3. I enjoyed reading the post. You guys have well-explained how natural disasters could put people in danger and it could be worse when government support and supply are not in place on time. There is a good example that happens just this year in California, the fire was all over the place for a month while the government did not give any solution until many people died. If the government have better arrangement and preparation for any emergency, the fire would not have last this long and people would not have died. I remember it was 2008 May 12, Wenchuan (a place in China) occurred level 8 earthquakes. It was an enormous disaster to China because caused approximately 70,000 died. However, the Chinese military immediately went to help to find people from the collapsed buildings and saved nearly 90,000. These people are saved because of the well-preparation and the immediate dispatch of the military from the government. In conclusion, government regulation is really important especially for protecting citizens from natural disasters.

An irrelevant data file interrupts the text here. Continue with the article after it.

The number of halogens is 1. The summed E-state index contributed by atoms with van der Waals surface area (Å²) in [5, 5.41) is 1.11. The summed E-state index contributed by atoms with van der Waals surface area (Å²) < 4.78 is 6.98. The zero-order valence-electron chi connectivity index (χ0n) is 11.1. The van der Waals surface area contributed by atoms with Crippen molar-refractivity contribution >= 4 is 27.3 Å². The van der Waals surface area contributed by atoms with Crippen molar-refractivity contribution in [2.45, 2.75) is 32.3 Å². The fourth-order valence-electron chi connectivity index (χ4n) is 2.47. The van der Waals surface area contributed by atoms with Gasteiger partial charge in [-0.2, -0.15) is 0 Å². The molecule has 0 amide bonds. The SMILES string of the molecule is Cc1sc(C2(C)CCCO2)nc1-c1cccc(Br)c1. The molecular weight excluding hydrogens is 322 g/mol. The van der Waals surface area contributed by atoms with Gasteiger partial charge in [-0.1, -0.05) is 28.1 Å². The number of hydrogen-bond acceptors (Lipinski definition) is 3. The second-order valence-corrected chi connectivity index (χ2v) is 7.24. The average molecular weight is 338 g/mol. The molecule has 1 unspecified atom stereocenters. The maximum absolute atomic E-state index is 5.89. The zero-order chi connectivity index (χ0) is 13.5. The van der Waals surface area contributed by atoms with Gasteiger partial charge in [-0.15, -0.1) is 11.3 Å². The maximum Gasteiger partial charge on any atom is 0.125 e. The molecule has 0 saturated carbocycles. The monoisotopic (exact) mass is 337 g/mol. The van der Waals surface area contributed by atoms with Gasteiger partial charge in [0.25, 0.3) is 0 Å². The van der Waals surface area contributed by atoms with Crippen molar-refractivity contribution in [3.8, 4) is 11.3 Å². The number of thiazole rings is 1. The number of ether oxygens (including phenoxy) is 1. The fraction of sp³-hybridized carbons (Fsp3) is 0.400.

4. During elementary school, a boy my age and his two siblings came to North Carolina to live in the mountains after Hurricane Katrina ruined their home. As they stayed with their grandparents up here, their parents were back in New Orleans dealing with the insurance company and rebuilding, and the children stayed in North Carolina for a few years before moving back. It’s important to recognize the effects of natural disasters such as this and often scary to think about how something that took years to create can be ruined in a matter of minutes. In regards to disease spreading after a natural disaster, I think it’s also important to recognize what we can do as a country to increase awareness as far as evacuation goes. Before hurricanes hit, people are told they need to evacuate the area immediately. However, it’s crucial to not forget those who often do not have anywhere else to go or don’t have the money to evacuate, and this leads them susceptible not only to death but many diseases and sickness that likely could have been prevented. How do you think we can decrease the risks associated with natural disasters and disease?